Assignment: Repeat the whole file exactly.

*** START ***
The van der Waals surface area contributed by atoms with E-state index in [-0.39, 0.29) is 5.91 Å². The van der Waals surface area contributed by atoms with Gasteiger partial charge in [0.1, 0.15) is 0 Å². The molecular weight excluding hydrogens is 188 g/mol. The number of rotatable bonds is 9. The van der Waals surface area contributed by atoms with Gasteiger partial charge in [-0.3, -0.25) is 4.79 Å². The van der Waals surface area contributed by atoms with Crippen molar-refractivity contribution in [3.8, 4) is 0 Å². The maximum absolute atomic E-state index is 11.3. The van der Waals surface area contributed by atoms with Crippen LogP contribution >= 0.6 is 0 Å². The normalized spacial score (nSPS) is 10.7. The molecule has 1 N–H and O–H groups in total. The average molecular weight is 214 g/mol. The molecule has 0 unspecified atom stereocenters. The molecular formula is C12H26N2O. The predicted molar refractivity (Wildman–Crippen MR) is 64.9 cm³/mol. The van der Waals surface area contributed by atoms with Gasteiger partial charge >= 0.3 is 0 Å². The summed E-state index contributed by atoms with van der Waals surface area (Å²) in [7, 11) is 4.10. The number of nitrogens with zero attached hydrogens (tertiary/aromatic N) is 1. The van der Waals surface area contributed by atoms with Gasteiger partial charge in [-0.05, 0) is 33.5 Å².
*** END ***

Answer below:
The van der Waals surface area contributed by atoms with E-state index in [-0.39, 0.29) is 5.91 Å². The van der Waals surface area contributed by atoms with Gasteiger partial charge in [0.1, 0.15) is 0 Å². The molecular weight excluding hydrogens is 188 g/mol. The number of rotatable bonds is 9. The van der Waals surface area contributed by atoms with Gasteiger partial charge in [-0.3, -0.25) is 4.79 Å². The van der Waals surface area contributed by atoms with Crippen molar-refractivity contribution in [3.8, 4) is 0 Å². The maximum absolute atomic E-state index is 11.3. The van der Waals surface area contributed by atoms with Crippen LogP contribution >= 0.6 is 0 Å². The normalized spacial score (nSPS) is 10.7. The molecule has 1 N–H and O–H groups in total. The average molecular weight is 214 g/mol. The molecule has 0 unspecified atom stereocenters. The molecular formula is C12H26N2O. The predicted molar refractivity (Wildman–Crippen MR) is 64.9 cm³/mol. The van der Waals surface area contributed by atoms with Gasteiger partial charge >= 0.3 is 0 Å². The summed E-state index contributed by atoms with van der Waals surface area (Å²) in [7, 11) is 4.10. The number of nitrogens with zero attached hydrogens (tertiary/aromatic N) is 1. The van der Waals surface area contributed by atoms with Gasteiger partial charge in [-0.05, 0) is 33.5 Å².